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"Why Monogamy Matters"

Discussion in 'Sports and News' started by Dick Whitman, Mar 7, 2011.

  1. Dick Whitman

    Dick Whitman Well-Known Member

    Thought about posting this on the Huckabee thread, but thought that it wasn't quite aligned enough.


    Douthat cites some research that shows that young Americans are waiting longer to have sex, linking it (I think) to the abstinence movement. Much like Huckabee, it is an attempt by a social conservative to give a policy foundation to a movement we reflexively see as pushing religion on us. An interesting read, if nothing else, and I wouldn't mind reading the book he cites to.

    Yes, in 1950 as in 2011, most people didn’t go virgins to their marriage beds. But earlier generations of Americans waited longer to have sex, took fewer sexual partners across their lifetimes, and were more likely to see sleeping together as a way station on the road to wedlock.

    And they may have been happier for it. That’s the conclusion suggested by two sociologists, Mark Regnerus and Jeremy Uecker, in their recent book, “Premarital Sex in America.” Their research, which looks at sexual behavior among contemporary young adults, finds a significant correlation between sexual restraint and emotional well-being, between monogamy and happiness — and between promiscuity and depression.
  2. outofplace

    outofplace Well-Known Member

    Fixed that for you. Intentions matter, whether you like it or not.
  3. Dick Whitman

    Dick Whitman Well-Known Member


    To me, it is either sound policy or not sound policy. Why do motives matter? You keep saying they do, but not why they do.

    All I care about are results (and, also, whether the policy is Constitutional, though you've got to be a blind, inbred idiot to run afoul of the Establishment Clause).

    BTW, my personal philosophy to not really question people's motives, for the most part, comes from Joe Biden's autobiography. He talked in there about how that was a guiding principle of his, and how much it helped him out - it clears away all the noise and lets you argue about what matters. It made so much sense to me.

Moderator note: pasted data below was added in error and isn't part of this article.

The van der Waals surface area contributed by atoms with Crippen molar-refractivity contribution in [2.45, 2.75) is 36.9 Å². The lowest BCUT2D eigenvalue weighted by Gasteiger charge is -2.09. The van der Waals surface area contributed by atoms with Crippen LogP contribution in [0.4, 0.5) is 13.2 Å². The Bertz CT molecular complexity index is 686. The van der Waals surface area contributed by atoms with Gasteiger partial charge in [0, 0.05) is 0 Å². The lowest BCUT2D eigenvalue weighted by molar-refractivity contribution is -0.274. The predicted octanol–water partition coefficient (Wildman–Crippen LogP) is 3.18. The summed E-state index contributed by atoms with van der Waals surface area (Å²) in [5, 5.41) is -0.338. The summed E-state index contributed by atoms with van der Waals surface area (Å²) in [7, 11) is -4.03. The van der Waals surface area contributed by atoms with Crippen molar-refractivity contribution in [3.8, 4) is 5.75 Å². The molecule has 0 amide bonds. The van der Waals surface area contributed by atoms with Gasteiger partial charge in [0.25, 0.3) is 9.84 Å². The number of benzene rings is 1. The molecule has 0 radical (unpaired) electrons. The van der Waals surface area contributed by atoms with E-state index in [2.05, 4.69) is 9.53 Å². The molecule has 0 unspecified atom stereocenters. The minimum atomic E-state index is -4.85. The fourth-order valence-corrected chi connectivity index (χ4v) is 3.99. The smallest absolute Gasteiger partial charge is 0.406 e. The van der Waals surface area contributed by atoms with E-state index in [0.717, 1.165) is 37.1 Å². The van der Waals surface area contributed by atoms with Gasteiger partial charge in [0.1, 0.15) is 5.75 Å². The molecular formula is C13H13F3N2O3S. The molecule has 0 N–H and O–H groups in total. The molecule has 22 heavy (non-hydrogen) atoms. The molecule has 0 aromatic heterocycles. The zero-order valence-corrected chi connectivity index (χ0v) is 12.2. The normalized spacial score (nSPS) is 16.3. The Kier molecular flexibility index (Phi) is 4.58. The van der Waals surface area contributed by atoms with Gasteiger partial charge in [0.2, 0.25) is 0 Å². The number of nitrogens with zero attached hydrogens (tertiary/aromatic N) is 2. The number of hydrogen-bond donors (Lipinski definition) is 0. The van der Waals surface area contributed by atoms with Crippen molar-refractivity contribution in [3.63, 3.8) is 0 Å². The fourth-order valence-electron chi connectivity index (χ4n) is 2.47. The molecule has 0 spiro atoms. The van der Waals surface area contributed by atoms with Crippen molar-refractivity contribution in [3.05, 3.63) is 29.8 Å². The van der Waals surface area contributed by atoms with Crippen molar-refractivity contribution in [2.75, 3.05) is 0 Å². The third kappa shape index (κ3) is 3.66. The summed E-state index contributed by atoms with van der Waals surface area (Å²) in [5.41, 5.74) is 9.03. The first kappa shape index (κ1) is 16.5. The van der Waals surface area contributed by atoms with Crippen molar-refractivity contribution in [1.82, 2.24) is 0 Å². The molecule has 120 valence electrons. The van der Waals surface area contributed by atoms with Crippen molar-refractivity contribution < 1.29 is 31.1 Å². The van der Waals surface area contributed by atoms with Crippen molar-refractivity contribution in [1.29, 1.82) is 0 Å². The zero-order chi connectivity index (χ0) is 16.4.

4. Baron Scicluna

    Baron Scicluna Well-Known Member

    I'd also think that sex education in schools (you know, the stuff that the religious right whines about) is also lowering the trend.

    Classes are now giving teens those mechanical babies to take home for a few nights. Those sleepless nights are making a pretty strong impression.
  5. Azrael

    Azrael Active Member

    Nobody's having less "sex." They're having less vaginal sex. More oral, more anal. I'm sure Ross Douthat is too polite to mention it. Otherwise, why the epidemic of teen STDs? Abstinence instruction does nothing but leave American kids ignorant about sex and infection and condoms.


    One in four teenage girls in the U.S. has an STD, according to the Centers for Disease Control. In Wisconsin, the rate of four of the most commonly reported STDs among teens jumped 53 percent between 1997 and 2007. Females and minorities, especially African-Americans, have been hit hard. And these are numbers that have been reported; actual cases may be much higher. But it remains a hidden epidemic, not just because many STDs have no symptoms, but because of the stigma and politics that complicate efforts to fight them.


  6. Bob Cook

    Bob Cook Active Member

    George Michael sez: sex is best when it's one-on-one.
  7. Double J